Duncan of Jordanstone College of Art & Design Degree Show 2018
- Susan Mansfield
- 3 July 2018
Degree Show highlights include a tongue-in-cheek gift shop, a potter's wheel and a greenhouse
Dundee's art school kicks off the degree show season in style, in the year that will see the opening of the V&A and the restyling of the city as a weekend-break destination. One student, David McLeish, asks questions about how this relates to working-class people in his tongue-in-cheek gift shop, Costa del Prole.
Another highlight in this varied and colourful show is Ciara Neufeldt, who makes colourful, useful ceramics, and even has her potter's wheel installed as part of her show for visitors to try their hand.
Nearby, Sinead Creaney has invited fellow students to scribble down pithy thoughts on life ('Why is workload never proportionate to time?') and has used them to build inventive games and collages. Mhairi Cormack works in collage, too, drawing on her upbringing in a religious sect, and juxtaposing colourful images of contemporary life, good and evil.
Lorna Coyne finds an inventive way of looking at social networks, codifying relationships and connections in attractive mobiles and sculptures made of coloured beads. Painter Ryan Gill sets himself the tricky job of capturing the various selves we present to the world, the faces in his paintings illuminated by the light from old-fashioned analogue television sets.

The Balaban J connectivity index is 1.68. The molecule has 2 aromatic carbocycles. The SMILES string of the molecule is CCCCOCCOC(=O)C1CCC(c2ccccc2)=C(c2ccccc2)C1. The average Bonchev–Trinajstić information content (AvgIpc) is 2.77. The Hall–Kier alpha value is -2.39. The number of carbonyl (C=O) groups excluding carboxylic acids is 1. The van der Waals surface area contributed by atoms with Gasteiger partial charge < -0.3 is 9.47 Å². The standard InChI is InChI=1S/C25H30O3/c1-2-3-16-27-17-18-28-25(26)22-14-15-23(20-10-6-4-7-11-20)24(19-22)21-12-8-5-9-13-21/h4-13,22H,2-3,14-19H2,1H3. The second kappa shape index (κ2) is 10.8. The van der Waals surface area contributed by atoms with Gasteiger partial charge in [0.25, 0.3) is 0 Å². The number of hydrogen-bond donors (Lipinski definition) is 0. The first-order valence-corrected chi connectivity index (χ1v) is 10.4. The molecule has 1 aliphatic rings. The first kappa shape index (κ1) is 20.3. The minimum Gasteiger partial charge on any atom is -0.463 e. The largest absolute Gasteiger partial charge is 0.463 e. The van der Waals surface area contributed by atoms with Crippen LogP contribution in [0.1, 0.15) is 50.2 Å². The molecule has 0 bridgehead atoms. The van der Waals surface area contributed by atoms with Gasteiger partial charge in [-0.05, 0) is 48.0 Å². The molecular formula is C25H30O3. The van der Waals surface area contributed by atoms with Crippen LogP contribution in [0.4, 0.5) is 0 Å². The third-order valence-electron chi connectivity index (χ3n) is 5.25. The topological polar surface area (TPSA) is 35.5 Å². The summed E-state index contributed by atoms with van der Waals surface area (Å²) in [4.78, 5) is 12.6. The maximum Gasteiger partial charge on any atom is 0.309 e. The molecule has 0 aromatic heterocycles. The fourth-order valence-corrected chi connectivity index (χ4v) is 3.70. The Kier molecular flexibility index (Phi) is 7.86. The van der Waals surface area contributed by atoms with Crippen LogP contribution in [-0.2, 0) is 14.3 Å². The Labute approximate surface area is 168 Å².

Caitlyn Vesey has recreated her late grandfather's greenhouse, complete with plants, wheelbarrow and birdsong, while Keira Marshall's show is an investigation into the life of her grandfather, a soldier killed in Northern Ireland before she was born.
Senyn (Sam Smith) has created his own army, preparing to fight 'to protect the values of the individual and individual liberty' in the hills above Dundee, and the weapons on display in his show, while a little disturbing, are intricate, well-made sculptural objects.
In another response to the times, James Fallan takes fake news as his starting point, making himself into a modern-day 'juglare' – disseminators of news in medieval Spain who carried boards on which the populous could draw stories – by travelling across the country with a canvas on which people can draw.
Jo Hanning takes the art school's easels as her subject, worked on over the years by different generations, and invites past students to link with the show via QR codes.